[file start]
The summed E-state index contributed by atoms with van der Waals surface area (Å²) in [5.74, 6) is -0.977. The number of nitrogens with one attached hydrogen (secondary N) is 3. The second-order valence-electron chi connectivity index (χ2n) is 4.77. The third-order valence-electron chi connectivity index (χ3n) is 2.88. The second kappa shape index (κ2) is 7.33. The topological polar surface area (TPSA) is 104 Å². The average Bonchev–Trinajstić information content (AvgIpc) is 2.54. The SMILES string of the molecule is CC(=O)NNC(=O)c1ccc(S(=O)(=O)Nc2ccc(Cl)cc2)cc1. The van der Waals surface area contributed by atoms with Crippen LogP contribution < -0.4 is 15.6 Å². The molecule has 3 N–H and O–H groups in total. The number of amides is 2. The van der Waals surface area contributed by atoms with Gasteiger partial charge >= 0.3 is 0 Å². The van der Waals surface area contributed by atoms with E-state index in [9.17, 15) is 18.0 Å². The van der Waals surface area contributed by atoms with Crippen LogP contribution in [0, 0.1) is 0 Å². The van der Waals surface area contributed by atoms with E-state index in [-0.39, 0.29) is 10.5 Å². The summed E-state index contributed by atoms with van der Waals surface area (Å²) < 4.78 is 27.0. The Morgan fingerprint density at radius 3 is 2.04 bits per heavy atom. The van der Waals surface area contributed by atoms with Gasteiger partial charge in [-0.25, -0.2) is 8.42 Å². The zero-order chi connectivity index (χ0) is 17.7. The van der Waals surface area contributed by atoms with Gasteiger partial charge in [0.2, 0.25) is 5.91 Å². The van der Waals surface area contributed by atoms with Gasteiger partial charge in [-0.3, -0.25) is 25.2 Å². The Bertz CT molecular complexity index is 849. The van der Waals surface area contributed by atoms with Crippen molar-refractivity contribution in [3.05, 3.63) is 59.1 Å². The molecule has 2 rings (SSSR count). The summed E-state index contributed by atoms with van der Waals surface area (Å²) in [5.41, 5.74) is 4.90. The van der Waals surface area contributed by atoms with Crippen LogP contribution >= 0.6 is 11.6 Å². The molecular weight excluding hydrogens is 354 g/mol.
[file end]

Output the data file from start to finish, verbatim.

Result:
The summed E-state index contributed by atoms with van der Waals surface area (Å²) in [5.74, 6) is -0.977. The number of nitrogens with one attached hydrogen (secondary N) is 3. The second-order valence-electron chi connectivity index (χ2n) is 4.77. The third-order valence-electron chi connectivity index (χ3n) is 2.88. The second kappa shape index (κ2) is 7.33. The topological polar surface area (TPSA) is 104 Å². The average Bonchev–Trinajstić information content (AvgIpc) is 2.54. The SMILES string of the molecule is CC(=O)NNC(=O)c1ccc(S(=O)(=O)Nc2ccc(Cl)cc2)cc1. The van der Waals surface area contributed by atoms with Crippen LogP contribution < -0.4 is 15.6 Å². The molecule has 3 N–H and O–H groups in total. The number of amides is 2. The van der Waals surface area contributed by atoms with Gasteiger partial charge >= 0.3 is 0 Å². The van der Waals surface area contributed by atoms with E-state index in [9.17, 15) is 18.0 Å². The van der Waals surface area contributed by atoms with Crippen LogP contribution in [0, 0.1) is 0 Å². The van der Waals surface area contributed by atoms with E-state index in [-0.39, 0.29) is 10.5 Å². The summed E-state index contributed by atoms with van der Waals surface area (Å²) < 4.78 is 27.0. The Morgan fingerprint density at radius 3 is 2.04 bits per heavy atom. The van der Waals surface area contributed by atoms with Gasteiger partial charge in [-0.25, -0.2) is 8.42 Å². The zero-order chi connectivity index (χ0) is 17.7. The van der Waals surface area contributed by atoms with Gasteiger partial charge in [0.2, 0.25) is 5.91 Å². The van der Waals surface area contributed by atoms with Gasteiger partial charge in [-0.3, -0.25) is 25.2 Å². The Bertz CT molecular complexity index is 849. The van der Waals surface area contributed by atoms with Crippen molar-refractivity contribution in [3.05, 3.63) is 59.1 Å². The molecule has 2 rings (SSSR count). The summed E-state index contributed by atoms with van der Waals surface area (Å²) in [5.41, 5.74) is 4.90. The van der Waals surface area contributed by atoms with Crippen LogP contribution >= 0.6 is 11.6 Å². The molecular weight excluding hydrogens is 354 g/mol.